Update: A Residency in “Social Innovation”

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Rocky Mountain Reflections
Photo: Spray Lakes (Kevin Fell) 


There is a crack in everything.
That’s how the light gets in.
- Leonard Cohen

Working in watershed management can sometimes feel like being a hamster on a wheel, running faster and faster, but not necessarily getting anywhere. Everyday we are confronted with big and important issues that people care about deeply: floods, droughts, invasive species, controversial development patterns, and more. It can be overwhelming, and yet we keep going because we are fuelled by a sense of hope and progress, that together we can make a positive difference - even a dent - in the systems that interact to produce these challenges.

Over the past 18 months, one of the reasons I wake up excited to go to work in the morning is Project Blue Thumb: Action on Water Quality Issues - a “social innovation lab” looking at water issues in Central Alberta (www.projectbluethumb.com). In essence, we are running an experiment to help us figure out just how we might get off the spinning hamster wheel to make a real difference for our water systems and our communities. The lab has been a time and place where we - a group of around 30 people from different walks of life - get to ask big questions like “What are the root causes behind water quality challenges?” and “How can we better work together?”

Photo: Getting to Maybe Participants

Since launching, lab participants have been through many ups and downs, detours, small wins and breakthrough moments. We have been so inspired by all the people who have helped steward Alberta’s water resources historically, and by those actively working to address today’s issues and build a brighter future. We have learned a lot and made important progress, but we are also left with some lingering questions: What’s next? What will it really take to leave a positive water legacy for future generations? How can we do better?

To help answer these questions, I was recently fortunate enough to be able to retreat to the Banff Centre for a month for a residency in social innovation. From June 12th to July 9th, I was chosen to join 27 other peers from across Canada working to make positive changes in complex systems. Taken together, the cohort is working on some of the messiest challenges in the country: from water, to reconciliation, to economic diversification, and more.

If “social innovation” is a new term for you, check out this quick video:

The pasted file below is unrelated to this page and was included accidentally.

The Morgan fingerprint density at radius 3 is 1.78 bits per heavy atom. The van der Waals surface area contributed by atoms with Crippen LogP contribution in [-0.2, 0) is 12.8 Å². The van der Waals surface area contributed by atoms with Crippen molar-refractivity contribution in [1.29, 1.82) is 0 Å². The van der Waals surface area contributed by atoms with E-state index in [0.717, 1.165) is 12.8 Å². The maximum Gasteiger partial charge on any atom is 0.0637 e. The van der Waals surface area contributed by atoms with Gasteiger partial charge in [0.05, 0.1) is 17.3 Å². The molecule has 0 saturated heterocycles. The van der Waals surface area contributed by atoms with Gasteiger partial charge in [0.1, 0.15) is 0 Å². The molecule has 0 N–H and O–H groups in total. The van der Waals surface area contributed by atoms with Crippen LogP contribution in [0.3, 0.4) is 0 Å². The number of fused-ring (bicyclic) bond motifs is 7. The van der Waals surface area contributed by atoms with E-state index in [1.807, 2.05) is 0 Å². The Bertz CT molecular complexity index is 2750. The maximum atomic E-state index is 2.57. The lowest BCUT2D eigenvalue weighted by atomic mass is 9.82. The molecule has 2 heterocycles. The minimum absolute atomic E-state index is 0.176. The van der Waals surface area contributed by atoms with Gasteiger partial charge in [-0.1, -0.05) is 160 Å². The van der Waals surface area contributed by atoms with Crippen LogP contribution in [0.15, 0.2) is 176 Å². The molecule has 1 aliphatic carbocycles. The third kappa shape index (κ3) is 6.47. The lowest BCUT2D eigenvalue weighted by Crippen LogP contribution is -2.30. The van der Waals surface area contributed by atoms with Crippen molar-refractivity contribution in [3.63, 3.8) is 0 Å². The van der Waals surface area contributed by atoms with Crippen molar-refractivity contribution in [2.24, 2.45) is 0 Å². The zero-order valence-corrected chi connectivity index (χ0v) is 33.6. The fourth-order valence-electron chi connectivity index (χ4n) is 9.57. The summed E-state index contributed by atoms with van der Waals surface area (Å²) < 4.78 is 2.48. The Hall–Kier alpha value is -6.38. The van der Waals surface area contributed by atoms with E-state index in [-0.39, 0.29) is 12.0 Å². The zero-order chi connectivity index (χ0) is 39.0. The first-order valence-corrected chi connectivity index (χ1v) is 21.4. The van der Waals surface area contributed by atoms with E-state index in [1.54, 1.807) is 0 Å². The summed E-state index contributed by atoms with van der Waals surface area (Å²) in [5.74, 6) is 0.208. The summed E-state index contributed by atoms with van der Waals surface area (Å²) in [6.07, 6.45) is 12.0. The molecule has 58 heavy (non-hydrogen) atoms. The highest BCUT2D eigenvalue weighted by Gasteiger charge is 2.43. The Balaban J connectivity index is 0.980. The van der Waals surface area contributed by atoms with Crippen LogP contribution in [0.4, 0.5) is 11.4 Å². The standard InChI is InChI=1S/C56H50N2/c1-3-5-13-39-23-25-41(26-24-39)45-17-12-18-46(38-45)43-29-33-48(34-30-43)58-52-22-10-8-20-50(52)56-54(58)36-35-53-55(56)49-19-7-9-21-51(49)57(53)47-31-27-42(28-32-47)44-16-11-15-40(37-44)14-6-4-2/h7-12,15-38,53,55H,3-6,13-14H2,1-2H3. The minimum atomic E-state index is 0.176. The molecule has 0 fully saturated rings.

What is social innovation? from Social Innovation Generation on Vimeo.

The program, “Getting to Maybe: A Social Innovation Residency” is a 28-day intensive in the world of social innovation (aka. how to make change at the level of a system). Led by Dr. Frances Westley (Waterloo Institute for Social Innovation and Resilience) and Dr. Julian Norris (Haskayne School of Business, University of Calgary), we spent our time digging into ideas of systems thinking, complexity, resilience, and creativity. The experience was full and I was in awe of the expertise and creativity of the faculty members and my new friends.

The time away helped me to unpack some of the assumptions behind Project Blue Thumb and to strategize about what else we might do to improve watershed management outcomes. It’s clear to me that we need to reach out to more people and learn directly from the range of experiences - government, industry, First Nations, scientists, and more. We need to take the time to really interact with the landscape - after all, nature is one of our best teachers. We also need to think long term - how can we ensure that the lab is funded sustainably and supported by the right structures and relationships? I am also leaving with a new set of tools and exercises to use with groups as we grapple with the complexity of this work.

All in all, I came away from this residency with new understandings, new relationships, and a rejuvenated sense of purpose. I am really looking forward to putting some of the ideas into practice. To get started, I will be meeting with RDRWA staff to work through some key concepts and exercises and then with members of Project Blue Thumb.

Submitted by Josée Méthot - Watershed Planning Manager
 

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